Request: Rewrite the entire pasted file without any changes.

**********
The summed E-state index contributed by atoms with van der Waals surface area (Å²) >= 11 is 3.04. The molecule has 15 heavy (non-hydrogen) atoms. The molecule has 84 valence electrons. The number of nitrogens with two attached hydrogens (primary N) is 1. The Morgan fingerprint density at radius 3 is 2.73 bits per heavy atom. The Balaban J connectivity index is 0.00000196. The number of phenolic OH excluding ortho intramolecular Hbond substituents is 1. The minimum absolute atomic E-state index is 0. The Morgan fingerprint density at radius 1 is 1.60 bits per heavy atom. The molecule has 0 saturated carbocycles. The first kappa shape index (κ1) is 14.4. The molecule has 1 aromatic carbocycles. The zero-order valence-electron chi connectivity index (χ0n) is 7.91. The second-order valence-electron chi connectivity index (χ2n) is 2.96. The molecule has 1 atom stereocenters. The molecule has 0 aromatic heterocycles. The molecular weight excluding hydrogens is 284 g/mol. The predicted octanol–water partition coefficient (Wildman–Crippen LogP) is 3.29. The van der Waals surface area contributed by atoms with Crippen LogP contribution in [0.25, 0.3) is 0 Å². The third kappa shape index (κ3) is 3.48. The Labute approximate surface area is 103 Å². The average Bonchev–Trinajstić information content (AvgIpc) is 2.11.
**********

The summed E-state index contributed by atoms with van der Waals surface area (Å²) >= 11 is 3.04. The molecule has 15 heavy (non-hydrogen) atoms. The molecule has 84 valence electrons. The number of nitrogens with two attached hydrogens (primary N) is 1. The Morgan fingerprint density at radius 3 is 2.73 bits per heavy atom. The Balaban J connectivity index is 0.00000196. The number of phenolic OH excluding ortho intramolecular Hbond substituents is 1. The minimum absolute atomic E-state index is 0. The Morgan fingerprint density at radius 1 is 1.60 bits per heavy atom. The molecule has 0 saturated carbocycles. The first kappa shape index (κ1) is 14.4. The molecule has 1 aromatic carbocycles. The zero-order valence-electron chi connectivity index (χ0n) is 7.91. The second-order valence-electron chi connectivity index (χ2n) is 2.96. The molecule has 1 atom stereocenters. The molecule has 0 aromatic heterocycles. The molecular weight excluding hydrogens is 284 g/mol. The predicted octanol–water partition coefficient (Wildman–Crippen LogP) is 3.29. The van der Waals surface area contributed by atoms with Crippen LogP contribution in [0.25, 0.3) is 0 Å². The third kappa shape index (κ3) is 3.48. The Labute approximate surface area is 103 Å². The average Bonchev–Trinajstić information content (AvgIpc) is 2.11.